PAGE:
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February is African American Heritage Month and WERS AT NIGHT is honoring one artist or one song every day this month that helped contribute to social consciousness, political responsibility, or civil rights. At WERS, we believe that these songs are always bigger than just entertainment; music can be used to drive a movement or even motivate a nation.
Tonight for Rockers we will be honoring Jimmy Cliff’s song “Vietnam.”
Jimmy Cliff is a legendary reggae artist who blew up in his acting role in the movie “The Harder They Come.” He provided music for this soundtrack and that’s what really caught the ear of record companies and reggae enthusiasts. With the large audience that Jimmy Cliff had, he often used it to address important issues going on at the time. Like Junior Murvin, Jimmy also made politically conscious music.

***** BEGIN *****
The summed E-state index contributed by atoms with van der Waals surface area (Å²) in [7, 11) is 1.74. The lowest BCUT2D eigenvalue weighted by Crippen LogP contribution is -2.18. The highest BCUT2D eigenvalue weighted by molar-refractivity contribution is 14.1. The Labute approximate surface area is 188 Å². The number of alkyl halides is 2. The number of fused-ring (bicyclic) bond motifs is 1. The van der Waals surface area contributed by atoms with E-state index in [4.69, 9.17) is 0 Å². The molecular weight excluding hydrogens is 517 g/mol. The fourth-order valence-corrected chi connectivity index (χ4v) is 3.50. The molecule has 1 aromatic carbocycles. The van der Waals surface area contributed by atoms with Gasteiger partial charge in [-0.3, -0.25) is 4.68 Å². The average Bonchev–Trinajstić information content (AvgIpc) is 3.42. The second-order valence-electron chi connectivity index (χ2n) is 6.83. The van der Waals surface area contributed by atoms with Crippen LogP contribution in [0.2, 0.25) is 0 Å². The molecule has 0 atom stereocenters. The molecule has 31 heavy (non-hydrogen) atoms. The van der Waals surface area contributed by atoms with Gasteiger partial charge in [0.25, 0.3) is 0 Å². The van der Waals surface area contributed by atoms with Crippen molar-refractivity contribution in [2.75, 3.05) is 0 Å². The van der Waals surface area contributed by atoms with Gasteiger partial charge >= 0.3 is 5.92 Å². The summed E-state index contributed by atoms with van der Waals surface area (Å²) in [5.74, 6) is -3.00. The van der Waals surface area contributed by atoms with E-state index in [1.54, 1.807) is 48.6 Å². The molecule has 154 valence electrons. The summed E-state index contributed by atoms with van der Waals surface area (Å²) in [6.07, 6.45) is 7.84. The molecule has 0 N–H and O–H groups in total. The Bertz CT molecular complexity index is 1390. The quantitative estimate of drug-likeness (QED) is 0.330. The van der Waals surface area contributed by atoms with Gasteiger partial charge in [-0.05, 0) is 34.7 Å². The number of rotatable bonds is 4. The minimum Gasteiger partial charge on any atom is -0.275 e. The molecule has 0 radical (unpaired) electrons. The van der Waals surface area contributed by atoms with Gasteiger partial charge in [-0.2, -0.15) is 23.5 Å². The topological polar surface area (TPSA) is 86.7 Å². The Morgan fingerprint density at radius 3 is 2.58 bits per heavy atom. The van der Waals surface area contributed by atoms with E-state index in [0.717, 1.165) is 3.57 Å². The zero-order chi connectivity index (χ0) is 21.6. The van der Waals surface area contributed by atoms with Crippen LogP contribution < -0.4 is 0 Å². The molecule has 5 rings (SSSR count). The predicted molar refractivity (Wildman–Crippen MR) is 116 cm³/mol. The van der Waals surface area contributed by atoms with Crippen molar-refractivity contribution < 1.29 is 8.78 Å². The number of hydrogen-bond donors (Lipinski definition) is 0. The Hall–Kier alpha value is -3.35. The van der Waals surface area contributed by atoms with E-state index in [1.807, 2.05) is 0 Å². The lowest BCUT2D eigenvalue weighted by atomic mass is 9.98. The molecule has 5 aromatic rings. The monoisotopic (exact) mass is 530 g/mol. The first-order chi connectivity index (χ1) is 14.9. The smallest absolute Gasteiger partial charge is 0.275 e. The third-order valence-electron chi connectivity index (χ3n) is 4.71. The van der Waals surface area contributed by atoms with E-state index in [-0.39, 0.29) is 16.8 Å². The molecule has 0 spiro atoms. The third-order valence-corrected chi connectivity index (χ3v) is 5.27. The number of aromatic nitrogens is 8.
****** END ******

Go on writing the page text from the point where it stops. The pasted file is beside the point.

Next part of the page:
One of his more popular songs was “Vietnam.” As the title says, Vietnam is dedicated to the Vietnam War. In this song Jimmy tells the story of his friend that was fighting in Vietnam and was sending him letters to keep in touch. In the second verse of the song, Jimmy goes on to talk about the letter his friend’s mom got from the army saying her son had died. It’s a sad song but was accurate the family dynamic during that time.
Jimmy used his popularity to touch upon real issues at a time when people needed someone to be their voice and to cope with the loss of fathers, sons, and brothers. Many African American men were enlisting in the Vietnam War in order to make better lives for themselves when they came back but a lot of them never did.